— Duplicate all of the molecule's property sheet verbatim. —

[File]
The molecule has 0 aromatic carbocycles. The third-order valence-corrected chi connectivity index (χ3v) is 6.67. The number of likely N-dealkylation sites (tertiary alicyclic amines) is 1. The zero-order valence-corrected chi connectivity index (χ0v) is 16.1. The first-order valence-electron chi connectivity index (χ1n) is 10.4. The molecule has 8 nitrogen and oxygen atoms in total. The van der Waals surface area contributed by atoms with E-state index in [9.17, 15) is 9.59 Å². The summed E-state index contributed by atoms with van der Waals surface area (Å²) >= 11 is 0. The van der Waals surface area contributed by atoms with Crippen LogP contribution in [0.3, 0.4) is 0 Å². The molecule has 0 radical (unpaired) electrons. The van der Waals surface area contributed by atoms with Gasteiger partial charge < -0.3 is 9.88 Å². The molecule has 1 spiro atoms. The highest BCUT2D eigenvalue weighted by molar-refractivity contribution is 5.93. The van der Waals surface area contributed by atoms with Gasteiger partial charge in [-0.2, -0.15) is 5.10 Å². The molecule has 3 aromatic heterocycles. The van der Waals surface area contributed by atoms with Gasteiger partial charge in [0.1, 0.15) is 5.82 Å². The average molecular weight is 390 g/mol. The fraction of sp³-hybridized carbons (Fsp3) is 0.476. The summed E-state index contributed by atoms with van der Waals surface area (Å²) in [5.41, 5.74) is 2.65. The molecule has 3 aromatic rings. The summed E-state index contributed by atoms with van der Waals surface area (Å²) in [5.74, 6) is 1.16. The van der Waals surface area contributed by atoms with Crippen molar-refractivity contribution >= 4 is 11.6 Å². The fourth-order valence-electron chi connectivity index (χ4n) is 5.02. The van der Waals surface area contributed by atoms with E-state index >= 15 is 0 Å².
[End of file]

The molecule has 0 aromatic carbocycles. The third-order valence-corrected chi connectivity index (χ3v) is 6.67. The number of likely N-dealkylation sites (tertiary alicyclic amines) is 1. The zero-order valence-corrected chi connectivity index (χ0v) is 16.1. The first-order valence-electron chi connectivity index (χ1n) is 10.4. The molecule has 8 nitrogen and oxygen atoms in total. The van der Waals surface area contributed by atoms with E-state index in [9.17, 15) is 9.59 Å². The summed E-state index contributed by atoms with van der Waals surface area (Å²) >= 11 is 0. The van der Waals surface area contributed by atoms with Crippen LogP contribution in [0.3, 0.4) is 0 Å². The molecule has 0 radical (unpaired) electrons. The van der Waals surface area contributed by atoms with Gasteiger partial charge < -0.3 is 9.88 Å². The molecule has 1 spiro atoms. The highest BCUT2D eigenvalue weighted by molar-refractivity contribution is 5.93. The van der Waals surface area contributed by atoms with Gasteiger partial charge in [-0.2, -0.15) is 5.10 Å². The molecule has 3 aromatic heterocycles. The van der Waals surface area contributed by atoms with Gasteiger partial charge in [0.1, 0.15) is 5.82 Å². The average molecular weight is 390 g/mol. The fraction of sp³-hybridized carbons (Fsp3) is 0.476. The summed E-state index contributed by atoms with van der Waals surface area (Å²) in [5.41, 5.74) is 2.65. The molecule has 3 aromatic rings. The summed E-state index contributed by atoms with van der Waals surface area (Å²) in [5.74, 6) is 1.16. The van der Waals surface area contributed by atoms with Crippen molar-refractivity contribution >= 4 is 11.6 Å². The fourth-order valence-electron chi connectivity index (χ4n) is 5.02. The van der Waals surface area contributed by atoms with E-state index >= 15 is 0 Å².